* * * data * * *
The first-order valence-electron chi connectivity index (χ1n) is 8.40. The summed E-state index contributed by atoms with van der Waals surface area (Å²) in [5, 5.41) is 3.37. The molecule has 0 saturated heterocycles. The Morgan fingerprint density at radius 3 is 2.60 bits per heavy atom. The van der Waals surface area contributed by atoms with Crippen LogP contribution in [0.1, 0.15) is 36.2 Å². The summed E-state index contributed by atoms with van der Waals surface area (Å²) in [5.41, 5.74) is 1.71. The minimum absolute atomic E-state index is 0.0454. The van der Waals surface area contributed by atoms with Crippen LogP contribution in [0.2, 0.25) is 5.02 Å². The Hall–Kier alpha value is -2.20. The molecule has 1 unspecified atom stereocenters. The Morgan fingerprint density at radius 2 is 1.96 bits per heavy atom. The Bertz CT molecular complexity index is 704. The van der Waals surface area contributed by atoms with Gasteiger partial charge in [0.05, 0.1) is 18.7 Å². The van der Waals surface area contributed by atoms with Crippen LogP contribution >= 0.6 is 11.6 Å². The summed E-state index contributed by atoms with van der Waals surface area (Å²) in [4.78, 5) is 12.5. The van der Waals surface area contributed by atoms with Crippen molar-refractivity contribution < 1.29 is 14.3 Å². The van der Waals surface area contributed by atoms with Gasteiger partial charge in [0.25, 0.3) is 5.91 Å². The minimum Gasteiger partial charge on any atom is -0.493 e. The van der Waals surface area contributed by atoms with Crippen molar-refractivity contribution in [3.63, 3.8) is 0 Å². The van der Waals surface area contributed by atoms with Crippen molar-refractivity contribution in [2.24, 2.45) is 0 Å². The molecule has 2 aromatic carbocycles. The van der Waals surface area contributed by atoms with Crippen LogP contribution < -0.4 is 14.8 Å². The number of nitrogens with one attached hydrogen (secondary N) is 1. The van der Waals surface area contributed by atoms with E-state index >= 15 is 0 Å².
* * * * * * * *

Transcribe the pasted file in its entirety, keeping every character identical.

The first-order valence-electron chi connectivity index (χ1n) is 8.40. The summed E-state index contributed by atoms with van der Waals surface area (Å²) in [5, 5.41) is 3.37. The molecule has 0 saturated heterocycles. The Morgan fingerprint density at radius 3 is 2.60 bits per heavy atom. The van der Waals surface area contributed by atoms with Crippen LogP contribution in [0.1, 0.15) is 36.2 Å². The summed E-state index contributed by atoms with van der Waals surface area (Å²) in [5.41, 5.74) is 1.71. The minimum absolute atomic E-state index is 0.0454. The van der Waals surface area contributed by atoms with Crippen LogP contribution in [0.2, 0.25) is 5.02 Å². The Hall–Kier alpha value is -2.20. The molecule has 1 unspecified atom stereocenters. The Morgan fingerprint density at radius 2 is 1.96 bits per heavy atom. The Bertz CT molecular complexity index is 704. The van der Waals surface area contributed by atoms with Gasteiger partial charge in [0.05, 0.1) is 18.7 Å². The van der Waals surface area contributed by atoms with Crippen LogP contribution >= 0.6 is 11.6 Å². The summed E-state index contributed by atoms with van der Waals surface area (Å²) in [4.78, 5) is 12.5. The van der Waals surface area contributed by atoms with Crippen molar-refractivity contribution < 1.29 is 14.3 Å². The van der Waals surface area contributed by atoms with Gasteiger partial charge in [0.25, 0.3) is 5.91 Å². The minimum Gasteiger partial charge on any atom is -0.493 e. The van der Waals surface area contributed by atoms with Crippen molar-refractivity contribution in [3.63, 3.8) is 0 Å². The van der Waals surface area contributed by atoms with Crippen molar-refractivity contribution in [2.24, 2.45) is 0 Å². The molecule has 2 aromatic carbocycles. The van der Waals surface area contributed by atoms with Crippen LogP contribution < -0.4 is 14.8 Å². The number of nitrogens with one attached hydrogen (secondary N) is 1. The van der Waals surface area contributed by atoms with E-state index >= 15 is 0 Å².